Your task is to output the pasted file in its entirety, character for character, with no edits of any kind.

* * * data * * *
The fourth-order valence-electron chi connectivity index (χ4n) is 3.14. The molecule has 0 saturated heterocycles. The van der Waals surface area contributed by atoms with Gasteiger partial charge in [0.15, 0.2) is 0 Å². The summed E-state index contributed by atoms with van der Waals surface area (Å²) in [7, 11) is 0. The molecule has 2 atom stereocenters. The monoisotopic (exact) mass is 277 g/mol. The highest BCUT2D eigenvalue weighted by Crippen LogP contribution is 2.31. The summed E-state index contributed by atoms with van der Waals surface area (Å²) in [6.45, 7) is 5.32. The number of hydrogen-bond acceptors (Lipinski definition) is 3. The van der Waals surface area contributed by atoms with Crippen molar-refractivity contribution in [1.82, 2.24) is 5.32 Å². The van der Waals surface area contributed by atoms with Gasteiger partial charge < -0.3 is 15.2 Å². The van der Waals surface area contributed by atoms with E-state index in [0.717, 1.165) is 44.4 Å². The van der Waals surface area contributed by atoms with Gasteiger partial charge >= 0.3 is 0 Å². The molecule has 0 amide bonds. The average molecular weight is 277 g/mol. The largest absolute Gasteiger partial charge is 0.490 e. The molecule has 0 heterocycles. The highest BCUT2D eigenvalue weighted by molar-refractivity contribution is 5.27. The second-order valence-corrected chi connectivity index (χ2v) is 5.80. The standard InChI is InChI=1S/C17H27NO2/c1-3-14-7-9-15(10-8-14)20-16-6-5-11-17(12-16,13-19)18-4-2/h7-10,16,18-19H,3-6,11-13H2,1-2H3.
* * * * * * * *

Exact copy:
The fourth-order valence-electron chi connectivity index (χ4n) is 3.14. The molecule has 0 saturated heterocycles. The van der Waals surface area contributed by atoms with Gasteiger partial charge in [0.15, 0.2) is 0 Å². The summed E-state index contributed by atoms with van der Waals surface area (Å²) in [7, 11) is 0. The molecule has 2 atom stereocenters. The monoisotopic (exact) mass is 277 g/mol. The highest BCUT2D eigenvalue weighted by Crippen LogP contribution is 2.31. The summed E-state index contributed by atoms with van der Waals surface area (Å²) in [6.45, 7) is 5.32. The number of hydrogen-bond acceptors (Lipinski definition) is 3. The van der Waals surface area contributed by atoms with Crippen molar-refractivity contribution in [1.82, 2.24) is 5.32 Å². The van der Waals surface area contributed by atoms with Gasteiger partial charge < -0.3 is 15.2 Å². The van der Waals surface area contributed by atoms with E-state index in [0.717, 1.165) is 44.4 Å². The van der Waals surface area contributed by atoms with Gasteiger partial charge >= 0.3 is 0 Å². The molecule has 0 amide bonds. The average molecular weight is 277 g/mol. The largest absolute Gasteiger partial charge is 0.490 e. The molecule has 0 heterocycles. The highest BCUT2D eigenvalue weighted by molar-refractivity contribution is 5.27. The second-order valence-corrected chi connectivity index (χ2v) is 5.80. The standard InChI is InChI=1S/C17H27NO2/c1-3-14-7-9-15(10-8-14)20-16-6-5-11-17(12-16,13-19)18-4-2/h7-10,16,18-19H,3-6,11-13H2,1-2H3.